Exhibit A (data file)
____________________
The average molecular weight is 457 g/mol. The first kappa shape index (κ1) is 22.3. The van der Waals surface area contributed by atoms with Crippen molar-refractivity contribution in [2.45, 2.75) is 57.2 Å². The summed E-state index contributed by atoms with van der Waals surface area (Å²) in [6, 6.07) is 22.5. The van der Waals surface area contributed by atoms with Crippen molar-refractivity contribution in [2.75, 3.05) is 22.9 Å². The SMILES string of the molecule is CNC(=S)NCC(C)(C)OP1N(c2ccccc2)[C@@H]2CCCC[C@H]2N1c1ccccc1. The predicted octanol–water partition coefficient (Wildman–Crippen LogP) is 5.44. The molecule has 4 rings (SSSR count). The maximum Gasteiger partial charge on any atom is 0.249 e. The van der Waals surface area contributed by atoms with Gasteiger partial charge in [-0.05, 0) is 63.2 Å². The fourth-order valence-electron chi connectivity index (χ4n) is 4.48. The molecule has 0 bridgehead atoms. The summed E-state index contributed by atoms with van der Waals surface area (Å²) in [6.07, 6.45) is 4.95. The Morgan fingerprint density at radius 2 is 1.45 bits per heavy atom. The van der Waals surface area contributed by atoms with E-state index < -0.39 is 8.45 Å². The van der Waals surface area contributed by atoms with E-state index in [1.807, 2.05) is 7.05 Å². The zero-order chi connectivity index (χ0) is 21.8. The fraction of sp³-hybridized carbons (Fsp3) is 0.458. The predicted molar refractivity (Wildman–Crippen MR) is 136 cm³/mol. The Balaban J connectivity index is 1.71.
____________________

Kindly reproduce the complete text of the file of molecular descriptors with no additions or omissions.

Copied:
The average molecular weight is 457 g/mol. The first kappa shape index (κ1) is 22.3. The van der Waals surface area contributed by atoms with Crippen molar-refractivity contribution in [2.45, 2.75) is 57.2 Å². The summed E-state index contributed by atoms with van der Waals surface area (Å²) in [6, 6.07) is 22.5. The van der Waals surface area contributed by atoms with Crippen molar-refractivity contribution in [2.75, 3.05) is 22.9 Å². The SMILES string of the molecule is CNC(=S)NCC(C)(C)OP1N(c2ccccc2)[C@@H]2CCCC[C@H]2N1c1ccccc1. The predicted octanol–water partition coefficient (Wildman–Crippen LogP) is 5.44. The molecule has 4 rings (SSSR count). The maximum Gasteiger partial charge on any atom is 0.249 e. The van der Waals surface area contributed by atoms with Gasteiger partial charge in [-0.05, 0) is 63.2 Å². The fourth-order valence-electron chi connectivity index (χ4n) is 4.48. The molecule has 0 bridgehead atoms. The summed E-state index contributed by atoms with van der Waals surface area (Å²) in [6.07, 6.45) is 4.95. The Morgan fingerprint density at radius 2 is 1.45 bits per heavy atom. The van der Waals surface area contributed by atoms with E-state index < -0.39 is 8.45 Å². The van der Waals surface area contributed by atoms with E-state index in [1.807, 2.05) is 7.05 Å². The zero-order chi connectivity index (χ0) is 21.8. The fraction of sp³-hybridized carbons (Fsp3) is 0.458. The predicted molar refractivity (Wildman–Crippen MR) is 136 cm³/mol. The Balaban J connectivity index is 1.71.